Ali, et al.             Expires November 22, 2018              [Page 11]


Internet-Draft            SR Traffic Accounting                 May 2018


3.4.  Traffic Matrix Counters

   As mentioned above, a Traffic Matrix (TM) provides, for every ingress
   point N into the network and every egress point M out of the network,
   the volume of traffic T(N, M) from N to M over a given time interval.
   To measure the traffic matrix, nodes in an SR network designate its
   interfaces as either internal or external.

   When Node N receives a packet destined to remote prefix SID M, N
   maintains the following counters.  These counters include accounting
   due to push, pop or swap operations.

3.4.1.  Per-Prefix SID Traffic Matrix counter (PSID.E.TM)

   This counter is defined as follows:

   For a given remote prefix SID M, N SHOULD maintain counter(s) for all
   the traffic received on any external interfaces and forwarded towards
   M.

3.4.2.  Per-Prefix, Per TC SID Traffic Matrix counter (PSID.E.TM.TC)

   This counter provides per Traffic Class (TC) breakdown of PSID.E.TM.
   It is defined as follows:

   For a given Traffic Class (TC) and a remote prefix SID M, N SHOULD
   maintain counter(s) for all the traffic received on any external
   interfaces and forwarded towards M.

4.  Internet Protocol Flow Information Export

   Internet Protocol Flow Information Export (IPFIX) [RFC7011] [RFC7012]
   [RFC7013] [RFC7014] [RFC7015] is a standard of export for Internet
   Protocol flow information.  IPFIX is extensively deployed and used by
   network management systems to facilitate services such as
   measurement, security, accounting and billing.  IPFIX also plays a
   vital role in traffic accounting in SR network.  For example, IPFIX
   can be used for traffic accounting on an SR policy, without requiring
   any change to the SR-MPLS or IPFIX protocols.

5.  SR Traffic Accounting

   The SR counters, IPFIX data, Traffic Matrix, network topology
   information, node, and link statistics, SR policies configuration,
   etc.  constitute components of SR traffic accounting.  This section
   describes some potential use of this information, but other
   mechanisms also exist.




Ali, et al.             Expires November 22, 2018              [Page 12]


Internet-Draft            SR Traffic Accounting                 May 2018


   One of the possible uses is centered around the traffic matrix.  An
   external controller collects the traffic counters, including the
   traffic matrix, defined in Section 3 from the routers.  Using the
   Traffic Matrix TM(N, M), the controller knows the exact traffic is
   entering node N and leaving node M, where node N and M are edge node
   on an arbitrary TM border.  The controller also collects network
   topology and SR policies configuration from the network.  Using this
   information, the controller runs local path calculation algorithm to
   map these demands onto the individual SR paths.  This enables a
   controller to determine the path that would be taken through the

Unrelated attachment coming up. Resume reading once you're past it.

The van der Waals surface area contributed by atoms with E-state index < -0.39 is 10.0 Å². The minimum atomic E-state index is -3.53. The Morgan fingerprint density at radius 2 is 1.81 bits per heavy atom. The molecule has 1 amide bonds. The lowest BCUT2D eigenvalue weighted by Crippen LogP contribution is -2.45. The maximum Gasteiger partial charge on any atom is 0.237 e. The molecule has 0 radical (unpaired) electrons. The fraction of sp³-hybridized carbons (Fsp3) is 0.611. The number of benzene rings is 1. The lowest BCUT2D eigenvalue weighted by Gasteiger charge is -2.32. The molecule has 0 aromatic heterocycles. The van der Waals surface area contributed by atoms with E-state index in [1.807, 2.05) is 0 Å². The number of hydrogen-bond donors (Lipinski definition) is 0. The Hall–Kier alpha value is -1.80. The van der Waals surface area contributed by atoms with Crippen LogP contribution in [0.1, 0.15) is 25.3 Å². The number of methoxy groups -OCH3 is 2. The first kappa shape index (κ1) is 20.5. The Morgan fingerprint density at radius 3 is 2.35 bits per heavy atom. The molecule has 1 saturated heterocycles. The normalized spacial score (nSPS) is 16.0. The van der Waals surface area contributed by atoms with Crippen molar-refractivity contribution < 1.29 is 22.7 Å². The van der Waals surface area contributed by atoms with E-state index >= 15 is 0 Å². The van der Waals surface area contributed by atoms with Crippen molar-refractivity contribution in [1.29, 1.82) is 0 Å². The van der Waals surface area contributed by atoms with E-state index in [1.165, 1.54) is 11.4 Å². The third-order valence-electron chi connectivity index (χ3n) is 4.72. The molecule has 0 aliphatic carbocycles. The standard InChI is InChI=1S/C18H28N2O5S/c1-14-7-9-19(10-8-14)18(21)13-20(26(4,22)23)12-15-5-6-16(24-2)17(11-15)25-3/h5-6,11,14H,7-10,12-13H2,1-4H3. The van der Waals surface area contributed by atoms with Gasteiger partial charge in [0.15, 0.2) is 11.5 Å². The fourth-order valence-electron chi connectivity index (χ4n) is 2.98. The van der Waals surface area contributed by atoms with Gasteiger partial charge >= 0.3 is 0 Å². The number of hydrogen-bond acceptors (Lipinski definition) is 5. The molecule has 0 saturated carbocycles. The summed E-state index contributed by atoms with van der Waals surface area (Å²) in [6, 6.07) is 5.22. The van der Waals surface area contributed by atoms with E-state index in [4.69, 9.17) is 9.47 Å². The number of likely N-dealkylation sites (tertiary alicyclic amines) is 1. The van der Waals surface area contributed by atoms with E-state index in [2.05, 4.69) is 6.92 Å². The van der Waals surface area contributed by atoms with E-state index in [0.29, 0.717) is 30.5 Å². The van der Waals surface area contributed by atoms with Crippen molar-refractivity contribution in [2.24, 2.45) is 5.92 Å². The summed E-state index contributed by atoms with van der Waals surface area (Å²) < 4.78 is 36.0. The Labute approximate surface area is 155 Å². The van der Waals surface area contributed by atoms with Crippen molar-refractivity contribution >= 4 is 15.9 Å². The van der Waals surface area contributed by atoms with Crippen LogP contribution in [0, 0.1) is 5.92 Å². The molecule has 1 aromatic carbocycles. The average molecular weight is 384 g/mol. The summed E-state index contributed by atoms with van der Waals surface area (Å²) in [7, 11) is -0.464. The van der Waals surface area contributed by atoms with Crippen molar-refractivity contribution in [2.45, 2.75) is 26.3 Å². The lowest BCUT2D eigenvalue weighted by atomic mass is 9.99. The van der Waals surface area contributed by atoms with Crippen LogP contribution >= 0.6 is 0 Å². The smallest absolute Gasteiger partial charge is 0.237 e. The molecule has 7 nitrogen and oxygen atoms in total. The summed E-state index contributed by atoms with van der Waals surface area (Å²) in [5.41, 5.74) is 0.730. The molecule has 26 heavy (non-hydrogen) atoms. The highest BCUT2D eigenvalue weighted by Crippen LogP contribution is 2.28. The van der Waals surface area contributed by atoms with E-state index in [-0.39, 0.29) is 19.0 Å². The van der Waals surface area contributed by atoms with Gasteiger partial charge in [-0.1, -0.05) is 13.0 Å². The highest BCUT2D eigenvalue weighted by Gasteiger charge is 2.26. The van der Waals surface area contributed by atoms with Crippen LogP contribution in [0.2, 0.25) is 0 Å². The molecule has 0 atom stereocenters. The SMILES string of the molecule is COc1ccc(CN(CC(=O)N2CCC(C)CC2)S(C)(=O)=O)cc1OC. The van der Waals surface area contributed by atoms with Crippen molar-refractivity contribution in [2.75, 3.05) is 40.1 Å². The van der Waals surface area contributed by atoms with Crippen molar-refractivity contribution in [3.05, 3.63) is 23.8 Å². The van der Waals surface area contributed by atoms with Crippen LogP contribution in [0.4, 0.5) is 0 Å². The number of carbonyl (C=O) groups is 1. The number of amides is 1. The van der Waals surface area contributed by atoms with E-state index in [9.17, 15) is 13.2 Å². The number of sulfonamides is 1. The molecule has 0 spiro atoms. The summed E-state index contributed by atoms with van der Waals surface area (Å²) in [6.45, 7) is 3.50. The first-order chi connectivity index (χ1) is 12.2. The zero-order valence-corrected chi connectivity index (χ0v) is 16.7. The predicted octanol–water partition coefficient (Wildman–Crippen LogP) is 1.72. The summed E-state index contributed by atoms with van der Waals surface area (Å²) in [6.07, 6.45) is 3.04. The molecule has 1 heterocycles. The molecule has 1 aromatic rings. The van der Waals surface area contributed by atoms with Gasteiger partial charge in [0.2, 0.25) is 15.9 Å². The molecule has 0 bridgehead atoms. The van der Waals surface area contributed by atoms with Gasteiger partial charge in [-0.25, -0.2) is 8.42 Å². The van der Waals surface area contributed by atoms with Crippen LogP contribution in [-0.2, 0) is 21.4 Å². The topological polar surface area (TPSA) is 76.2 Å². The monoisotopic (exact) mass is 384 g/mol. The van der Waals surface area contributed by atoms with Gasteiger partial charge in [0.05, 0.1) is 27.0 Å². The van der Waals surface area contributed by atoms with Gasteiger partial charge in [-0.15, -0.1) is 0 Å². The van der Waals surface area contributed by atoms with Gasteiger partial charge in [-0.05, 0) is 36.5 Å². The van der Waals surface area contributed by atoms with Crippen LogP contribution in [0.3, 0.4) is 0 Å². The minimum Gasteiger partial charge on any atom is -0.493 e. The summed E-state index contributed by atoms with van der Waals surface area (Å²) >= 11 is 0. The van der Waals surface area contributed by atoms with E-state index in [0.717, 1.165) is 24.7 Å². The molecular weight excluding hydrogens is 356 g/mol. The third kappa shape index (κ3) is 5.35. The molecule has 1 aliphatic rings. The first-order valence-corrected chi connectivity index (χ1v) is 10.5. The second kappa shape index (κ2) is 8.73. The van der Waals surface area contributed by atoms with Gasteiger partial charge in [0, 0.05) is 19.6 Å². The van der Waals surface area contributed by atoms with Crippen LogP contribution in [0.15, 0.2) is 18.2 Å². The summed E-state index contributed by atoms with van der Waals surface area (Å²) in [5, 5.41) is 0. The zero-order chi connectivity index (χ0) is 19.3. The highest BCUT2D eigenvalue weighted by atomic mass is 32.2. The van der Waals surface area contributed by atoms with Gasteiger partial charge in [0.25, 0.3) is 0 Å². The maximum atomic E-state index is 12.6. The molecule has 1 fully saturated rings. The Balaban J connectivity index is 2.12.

network (including ECMP paths) for any prefix at any node.
   Specifically, the controller starts with distributing the TM(N, M)
   equally among all ECMP from node N to node M.  By repeating the
   process for all entry and exit nodes in the network, the controller
   predicts how the demands are distributed among SR paths in the
   network.  The equal distribution of the traffic demand assumption is
   validated by correlating the projected load with the link and node
   statistics and other traffic counters described in this document.
   The various SR counters described in Section 2 provide the view of
   each segment's ingress and egress statistics at every node and link
   in the network, which is further supplemented by SR Policies'
   statistics that are available at all head-end nodes.  The controller
   adjusts the predicted values, accordingly.  How such adjustments are
   performed is beyond the scope of this document.  The predicted
   traffic mapping to the individual SR path maybe used for serval
   purposes.  That includes simulating "what-if" scenarios, develop
   contingency and maintenance plans, manage network latency and to
   anticipate and prevent congestion, etc.  For example, if there is
   congestion on the link between two nodes, the controller can identify
   the SR path causing the congestion and how to re-route it to relieve
   it.

   Another possible use is built around the IPFIX data.  IPFIX can be
   used for traffic account on an SR policy, without requiring any
   change to the SR-MPLS or IPFIX protocols.  This is because when
   traffic is steered on an SR policy, the steering is based on a match
   of the fields of the incoming packet.  A controller can replicate the
   matching criteria to account for the traffic received at the egress
   for the given SR policy.  The policy counters, other traffic counters
   defined in Section 2, and information of packet loss over policy can
   further supplement the IPFIX based accounting for measuring,
   accounting, and billing on per policy basis.

   IPFIX Information when required and enabled provides a more granular
   visibility of network flows (including SR Policy flows) at any point
   in the network that can be correlated.  For example, IPFIX may be
   enabled on the nodes and links at the network edge (on similar lines
   as the nodes along the Traffic Matrix Border)to analyze the flows



Ali, et al.             Expires November 22, 2018              [Page 13]


Internet-Draft            SR Traffic Accounting                 May 2018


   entering and leaving a specific network region.  Additionally, it can
   be also enabled at any node or a specific link within the network for
   analyzing flows through it - either on demand or continuously.  IPFIX
   can also be enabled on the head-end nodes and endpoints of SR
   Policies in the network to analyze flows steered through various
   policies.  Since IPFIX sampling also includes the MPLS label stack on
   the packet, the traffic flows for a specific SR Policy can also be
   determined at any intermediate link or node in the network, when
   necessary.

   Link level statistics information, derived using the ingress and